Carriers blew their chance with mobile wallets. Next up: wearable wallets
February 19, 2014
Drew Sievers is CEO of mFoundry at FIS Mobile
By Drew Sievers
The other day I was thinking about how much or how little progress that wireless carriers have made in the world of mobile payments. After all, they have been at it for going on seven years.
Originally this would be back in 2006 the carriers dipped their toes into mobile payments via a loosely affiliated network strategy. That lasted for almost three years with essentially nothing to show for it.
Then, in late 2010, the carriers announced ISIS, a joint venture that over time pivoted from a payment network to an issuer platform, and then to a mobile wallet provider. It is now a few years later and ISIS still is not a national program, let alone anything resembling the standard for mobile payments.
ISIS, not crisis
Now, most of us in the non-carrier-affiliated world suspected that the carriers would struggle to pull off their vision.
Simply put, payments are not easy, regardless of whatever technical moat or monopoly you may have. But the lack of carrier progress for the past half-decade has surprised even the most rabid carrier cynics.
So, here we are, nearly seven years later, and I think that carriers had their chance and blew it. Here is why.
As exciting as mobile phones are and trust me, as a former CEO of a mobile banking and payment company, I have had a decade-long infatuation with the technology I am here to say that I think mobile phones are not the sole future of payments at all.
Nope. I am going to have to push my money into the wonderfully hyped, bubble-esque world of wearable technology.
Now, I am not interested in devices that count my heartbeats or allow me to create a more meaningful relationship with my dog. Actually, on a personal note I am interested, but not professionally.
Instead, I am fascinated by the promise of value stored inside of wearable technology, or what I like to call the wearable wallet.
Touch of money
I actually thought I coined this term until I did a Google search and it yielded 1.5 million results. Of course, many of those results were flogging a neck tie with a built-in coin purse, so at least I feel good about being somewhat early to the party.
Anyway, with the wearable wallet, identity and value become movable, shifting between your physical wallet, your phone and any number of wearable devices.
Why should I have to whip out my phone when I can just touch a contactless ring, watch, button, cufflink or bracelet to the point of sale to make a payment?
Do not have a contactless point of sale? No problem, my smartwatch displays a bar code that serves as my payment method, using dollars, reward points or even crypto-currencies to settle the payment.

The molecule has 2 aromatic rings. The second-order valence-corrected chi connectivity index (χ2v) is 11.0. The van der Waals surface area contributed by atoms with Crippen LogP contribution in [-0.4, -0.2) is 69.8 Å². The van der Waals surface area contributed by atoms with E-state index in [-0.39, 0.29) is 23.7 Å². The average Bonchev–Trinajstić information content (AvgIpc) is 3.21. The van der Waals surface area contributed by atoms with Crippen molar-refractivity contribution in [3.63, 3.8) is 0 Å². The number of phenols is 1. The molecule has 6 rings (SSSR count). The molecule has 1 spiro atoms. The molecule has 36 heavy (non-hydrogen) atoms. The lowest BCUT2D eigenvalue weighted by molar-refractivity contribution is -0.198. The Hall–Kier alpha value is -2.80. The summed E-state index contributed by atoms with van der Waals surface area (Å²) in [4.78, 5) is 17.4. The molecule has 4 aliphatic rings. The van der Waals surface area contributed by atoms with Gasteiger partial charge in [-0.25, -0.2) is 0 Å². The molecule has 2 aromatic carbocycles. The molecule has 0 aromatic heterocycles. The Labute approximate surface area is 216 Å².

Critics scream that Someone will cut off your finger or hand to get that payment device. I answer, No they wont, because I will freely give a mugger these devices the same way I would give them my wallet, phone or laptop.
Besides, lopping off limbs is not an easy way for a criminal to get what they want. One would have to graduate from simple mugging to human mutilation. I do not see that happening en masse.
Capital requirements aside, moving into wearables is a far easier proposition in some ways than trying to break through the carrier-controlled mobile hegemony.
Is it possible that some other company would try to act like the carriers, demanding a piece of a transaction that they do not actually process?
Possibly, but the barriers to entry for wearables are much lower than those held by the carrier monopolies, which means that solutions pushing too much friction into the process will likely never gain mass market adoption.
There will be, of course, security concerns in any new technology, but I have no doubt that it is far easier to solve new wearable wallet security problems than it is to solve all the inherent problems with carrier-controlled mobile payment schemes.
Companies large and small are already moving into the wearable wallet space.
Bionym, a Canadian startup, has created a wristband that acts as a secure Bitcoin wallet.
Google, of course, has also moved into the fray with Google Glass, whose price ensures that it will not become a standard anytime soon.
And then there is Apple. There has been plenty of news about its possible move into the emerging smartwatch category.
Most think that Apples iWatch, as pundits call it, will be a health-focused piece of hardware. That may be true, but a payment vehicle that they can control without involvement from wireless carriers makes a lot more sense to me, particularly if it is tethered to your iPhone and then connects to an iPad point of sale.
ULTIMATELY, WELL-EXECUTED wearable wallets can improve customer security, reduce skimming fraud, increase checkout line throughput, simplify award redemptions and lighten the soon-to-be obsolete wallets we carry today.
By spreading our ID and payment needs across multiple devices, e.g. a ring for credit, a watch for ID and loyalty, and a phone for re-load or balance checks, we reduce our dependence upon a single entity for our mobile payments needs.
And in this case, our gain most definitely comes at the carriers expense.
Related content: Columns, Drew Sievers, mFoundry, FIS Mobile, mobile payments, wireless carriers, wearable wallets, luxury marketing, luxury, mobile commerce, mobile advertising, mobile marketing, mobile
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